February 26, 2024

Thousands of kilometers from Earth, the doomed Peregrine mission to the moon is speaking its final words back home – and it could be an Australian deep space outpost recording its final message.

On Tuesday, Astrobotic, the American company behind the mission, revealed that there was “no chance”. that Peregrine 1 would fulfill its goal of being the first commercial spacecraft to make a soft landing on the moon. A critical fuel leak after Monday’s takeoff meant that the propellant would run out long before the planned February 23 attack in Stickiness Bay.

The spacecraft has enough fuel to continue maneuvering until some time Friday, and its batteries are fully charged.

The company said his new goal is to get Peregrine “as close to lunar distance as we can before it loses the ability to maintain its sun-facing position and subsequently loses power”.

The updated mission was to collect data from Peregrine 1 that could be useful for a future lunar landing trip, Astrobotic said.

Until its demise, it will continue to communicate with Earth via Nasa’s Deep Space Network: three satellite dishes based in California, Madrid and Canberra.

The Canberra Deep Space The communications complex in the Tidbinbilla Valley plays an “absolutely vital” role in the renewed US push to the moon and beyond, said Fred Watson, Australia’s astronomer-general, from the Commonwealth Department of Industry, Science and Resources.

Situated between cattle and sheep properties and surrounded by wandering Australian wildlife including kangaroos, koalas, emus, wallabies and birds, the NASA-funded space shuttles are the missing link that ensures complete coverage of their missions, Watson said.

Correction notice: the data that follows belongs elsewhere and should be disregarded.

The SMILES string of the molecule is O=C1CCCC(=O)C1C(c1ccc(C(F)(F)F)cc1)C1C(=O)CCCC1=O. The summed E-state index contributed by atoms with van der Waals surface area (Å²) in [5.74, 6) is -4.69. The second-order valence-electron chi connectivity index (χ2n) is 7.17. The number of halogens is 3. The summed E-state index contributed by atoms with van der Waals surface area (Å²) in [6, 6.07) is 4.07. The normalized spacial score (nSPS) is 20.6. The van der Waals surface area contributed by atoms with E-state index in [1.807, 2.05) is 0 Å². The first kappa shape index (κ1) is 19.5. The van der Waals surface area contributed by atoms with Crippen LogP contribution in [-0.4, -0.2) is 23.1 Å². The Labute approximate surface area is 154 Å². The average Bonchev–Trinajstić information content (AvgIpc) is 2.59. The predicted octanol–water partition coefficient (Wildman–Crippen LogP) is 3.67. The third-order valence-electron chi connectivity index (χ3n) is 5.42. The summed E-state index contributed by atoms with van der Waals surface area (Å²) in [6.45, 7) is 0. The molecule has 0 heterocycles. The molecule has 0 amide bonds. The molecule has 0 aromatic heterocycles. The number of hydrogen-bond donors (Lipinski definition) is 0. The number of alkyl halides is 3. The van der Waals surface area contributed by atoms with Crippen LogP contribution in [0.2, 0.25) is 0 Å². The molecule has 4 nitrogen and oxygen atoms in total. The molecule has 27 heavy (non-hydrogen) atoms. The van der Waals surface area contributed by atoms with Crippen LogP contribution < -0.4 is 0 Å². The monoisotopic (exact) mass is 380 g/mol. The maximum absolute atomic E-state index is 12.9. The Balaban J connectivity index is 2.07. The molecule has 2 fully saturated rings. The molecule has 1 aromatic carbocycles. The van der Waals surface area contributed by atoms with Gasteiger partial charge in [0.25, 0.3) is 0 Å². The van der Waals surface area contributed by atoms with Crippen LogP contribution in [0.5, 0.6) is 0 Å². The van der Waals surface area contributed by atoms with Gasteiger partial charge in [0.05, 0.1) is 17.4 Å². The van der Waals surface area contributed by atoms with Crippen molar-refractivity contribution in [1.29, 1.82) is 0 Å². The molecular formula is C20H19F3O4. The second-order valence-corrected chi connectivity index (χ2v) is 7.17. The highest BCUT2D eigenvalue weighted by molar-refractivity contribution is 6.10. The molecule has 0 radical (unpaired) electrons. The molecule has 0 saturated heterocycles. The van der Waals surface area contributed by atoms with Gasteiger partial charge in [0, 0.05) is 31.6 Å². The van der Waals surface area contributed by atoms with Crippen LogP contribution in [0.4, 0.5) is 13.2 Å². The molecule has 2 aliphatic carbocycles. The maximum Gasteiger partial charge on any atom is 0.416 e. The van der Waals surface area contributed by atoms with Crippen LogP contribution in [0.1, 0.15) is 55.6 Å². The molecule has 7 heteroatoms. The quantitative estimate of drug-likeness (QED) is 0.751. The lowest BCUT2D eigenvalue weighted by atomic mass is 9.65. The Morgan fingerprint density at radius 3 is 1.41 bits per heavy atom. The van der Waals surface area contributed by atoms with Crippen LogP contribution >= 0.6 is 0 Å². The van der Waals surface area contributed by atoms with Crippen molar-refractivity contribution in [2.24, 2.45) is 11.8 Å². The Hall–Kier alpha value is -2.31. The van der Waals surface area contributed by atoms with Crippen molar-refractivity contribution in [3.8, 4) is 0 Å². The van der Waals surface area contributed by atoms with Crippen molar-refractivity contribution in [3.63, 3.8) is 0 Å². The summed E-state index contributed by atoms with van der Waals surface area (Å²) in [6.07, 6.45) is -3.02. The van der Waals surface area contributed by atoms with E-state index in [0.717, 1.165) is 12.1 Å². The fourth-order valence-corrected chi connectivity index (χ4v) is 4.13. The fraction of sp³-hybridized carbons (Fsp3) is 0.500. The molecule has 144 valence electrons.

Nasa would otherwise be “out of touch for eight hours a day”.

“The idea of ​​having three is that as the Earth rotates, there is always an antenna pointing to a specific space. And so there’s 24/7 coverage by having three deep space network stations,” Watson said.

“So Australia plays a role in many Nasa missions.”

It also means that Australia continues its traditional association with lunar missions: the Australian Parkes Radio Telescope (located 300 km north of Tidbinbilla) had the only dish in the world to broadcast the 1969 Apollo 11 moonwalk, a link popular in the hit 2000 Australian film The Dish.

Watson said despite Peregrine’s failure, Canberra would soon be eyeing more lunar missions.

The Canberra Deep Space Communication Complex will be relied upon to track another new rocket called Vulcan launched by the United Launch Alliance and the SpaceX Falcon 9.

And the Australian Space Agency is part of the Artemis Agreementsthe effort to return humans to the moon by 2025.

As lunar exploration develops in the private sector, Australia will continue to play a significant role in taking missions to space, Watson said.

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